Founder of Health Rising and Phoenix Rising
Bacteria have many methods of adapting to resist antibiotics, but a new class of spiral polypeptides developed at the University of Illinois targets one thing no bacterium can live without: an outer membrane.
One of the great things about perusing sites like Science Digest are all the new discoveries that are popping up - like this one - the basis for a broad spectrum - very, very broad spectrum antibiotic being developed. How broad? Most bacteria would succumb to it...
"We use a very set mechanism to puncture the bacterial membrane," Cheng said, "so the polypeptides don't really care whether the bacteria are gram positive or gram negative. They just kill the bacteria independent of their other surface properties."
This new breakthrough may knock down one of the biggest problems w/antibiotics - antibiotic resistance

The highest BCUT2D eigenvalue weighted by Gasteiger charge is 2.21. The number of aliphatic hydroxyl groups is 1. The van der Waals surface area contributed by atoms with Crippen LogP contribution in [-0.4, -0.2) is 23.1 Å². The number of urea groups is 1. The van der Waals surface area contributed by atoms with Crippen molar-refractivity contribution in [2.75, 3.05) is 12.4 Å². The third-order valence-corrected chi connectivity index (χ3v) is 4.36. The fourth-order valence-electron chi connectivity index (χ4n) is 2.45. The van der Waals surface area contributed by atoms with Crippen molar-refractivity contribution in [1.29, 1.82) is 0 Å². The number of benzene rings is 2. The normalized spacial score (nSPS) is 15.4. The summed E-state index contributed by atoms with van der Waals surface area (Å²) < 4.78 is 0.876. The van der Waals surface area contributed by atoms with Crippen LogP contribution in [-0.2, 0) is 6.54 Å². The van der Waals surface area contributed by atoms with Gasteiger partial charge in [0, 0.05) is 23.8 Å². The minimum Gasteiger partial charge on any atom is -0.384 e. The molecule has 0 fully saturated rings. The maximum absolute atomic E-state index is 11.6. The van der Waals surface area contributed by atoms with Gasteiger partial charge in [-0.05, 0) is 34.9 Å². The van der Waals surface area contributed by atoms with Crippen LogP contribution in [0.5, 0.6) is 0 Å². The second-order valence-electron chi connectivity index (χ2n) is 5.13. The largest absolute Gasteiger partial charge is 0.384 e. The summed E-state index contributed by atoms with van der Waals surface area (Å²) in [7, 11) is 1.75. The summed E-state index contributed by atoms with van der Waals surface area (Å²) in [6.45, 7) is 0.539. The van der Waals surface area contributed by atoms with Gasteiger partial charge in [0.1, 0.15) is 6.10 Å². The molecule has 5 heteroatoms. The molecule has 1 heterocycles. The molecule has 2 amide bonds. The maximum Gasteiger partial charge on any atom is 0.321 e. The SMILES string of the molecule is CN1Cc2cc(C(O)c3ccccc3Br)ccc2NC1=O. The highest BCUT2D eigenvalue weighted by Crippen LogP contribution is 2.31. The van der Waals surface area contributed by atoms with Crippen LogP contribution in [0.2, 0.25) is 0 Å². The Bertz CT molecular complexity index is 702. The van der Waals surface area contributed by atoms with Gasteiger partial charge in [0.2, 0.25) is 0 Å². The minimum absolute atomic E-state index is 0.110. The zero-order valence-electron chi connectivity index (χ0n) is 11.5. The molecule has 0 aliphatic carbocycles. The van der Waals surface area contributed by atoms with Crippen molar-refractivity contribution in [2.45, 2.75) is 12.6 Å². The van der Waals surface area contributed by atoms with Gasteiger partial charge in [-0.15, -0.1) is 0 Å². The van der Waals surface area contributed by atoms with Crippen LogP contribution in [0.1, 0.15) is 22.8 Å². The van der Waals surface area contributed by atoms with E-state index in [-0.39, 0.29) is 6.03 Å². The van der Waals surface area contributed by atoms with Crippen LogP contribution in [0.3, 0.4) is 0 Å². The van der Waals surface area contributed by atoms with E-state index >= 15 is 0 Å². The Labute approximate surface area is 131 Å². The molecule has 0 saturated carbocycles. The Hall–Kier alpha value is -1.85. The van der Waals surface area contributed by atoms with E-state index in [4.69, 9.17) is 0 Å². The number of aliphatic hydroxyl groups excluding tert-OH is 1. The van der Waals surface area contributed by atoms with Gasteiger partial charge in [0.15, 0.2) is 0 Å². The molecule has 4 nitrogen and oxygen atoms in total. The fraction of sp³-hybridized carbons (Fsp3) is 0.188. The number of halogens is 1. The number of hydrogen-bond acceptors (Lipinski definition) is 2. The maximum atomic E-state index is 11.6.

Many drugs are very targeted, interacting with a particular protein or interfering with a particular pathway in the bacterial cell. Bacteria can develop resistance to the antibiotic by circumventing the specific target. Since the spiral structures simply poke holes in the physical structure of the membrane, it would be much harder for bacteria to form resistance, Xiong said. In addition, the new antimicrobial agents could be coupled with other, targeted drugs to enhance their effectiveness.
"The polypeptides punch holes in the membrane, which makes it very easy for other drugs to go through and bypass some of the drug-resistant mechanisms," Cheng said. "Together, they work even better than a single agent. "